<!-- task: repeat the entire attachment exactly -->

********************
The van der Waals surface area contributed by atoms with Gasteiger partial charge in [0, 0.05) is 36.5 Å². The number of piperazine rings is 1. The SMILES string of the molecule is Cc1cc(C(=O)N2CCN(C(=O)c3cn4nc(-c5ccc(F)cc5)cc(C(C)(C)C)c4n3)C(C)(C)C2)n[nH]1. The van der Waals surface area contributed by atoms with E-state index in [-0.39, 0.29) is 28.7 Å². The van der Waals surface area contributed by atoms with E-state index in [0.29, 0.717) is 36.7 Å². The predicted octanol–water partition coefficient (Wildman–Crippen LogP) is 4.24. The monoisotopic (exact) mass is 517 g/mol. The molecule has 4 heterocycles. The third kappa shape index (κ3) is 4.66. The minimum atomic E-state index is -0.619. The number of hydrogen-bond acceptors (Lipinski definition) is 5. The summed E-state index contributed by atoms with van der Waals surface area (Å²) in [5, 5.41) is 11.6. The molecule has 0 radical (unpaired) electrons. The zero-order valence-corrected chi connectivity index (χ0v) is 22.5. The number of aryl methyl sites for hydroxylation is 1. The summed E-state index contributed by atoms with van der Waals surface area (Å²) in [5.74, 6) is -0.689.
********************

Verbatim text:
The van der Waals surface area contributed by atoms with Gasteiger partial charge in [0, 0.05) is 36.5 Å². The number of piperazine rings is 1. The SMILES string of the molecule is Cc1cc(C(=O)N2CCN(C(=O)c3cn4nc(-c5ccc(F)cc5)cc(C(C)(C)C)c4n3)C(C)(C)C2)n[nH]1. The van der Waals surface area contributed by atoms with E-state index in [-0.39, 0.29) is 28.7 Å². The van der Waals surface area contributed by atoms with E-state index in [0.29, 0.717) is 36.7 Å². The predicted octanol–water partition coefficient (Wildman–Crippen LogP) is 4.24. The monoisotopic (exact) mass is 517 g/mol. The molecule has 4 heterocycles. The third kappa shape index (κ3) is 4.66. The minimum atomic E-state index is -0.619. The number of hydrogen-bond acceptors (Lipinski definition) is 5. The summed E-state index contributed by atoms with van der Waals surface area (Å²) in [5, 5.41) is 11.6. The molecule has 0 radical (unpaired) electrons. The zero-order valence-corrected chi connectivity index (χ0v) is 22.5. The number of aryl methyl sites for hydroxylation is 1. The summed E-state index contributed by atoms with van der Waals surface area (Å²) in [5.74, 6) is -0.689.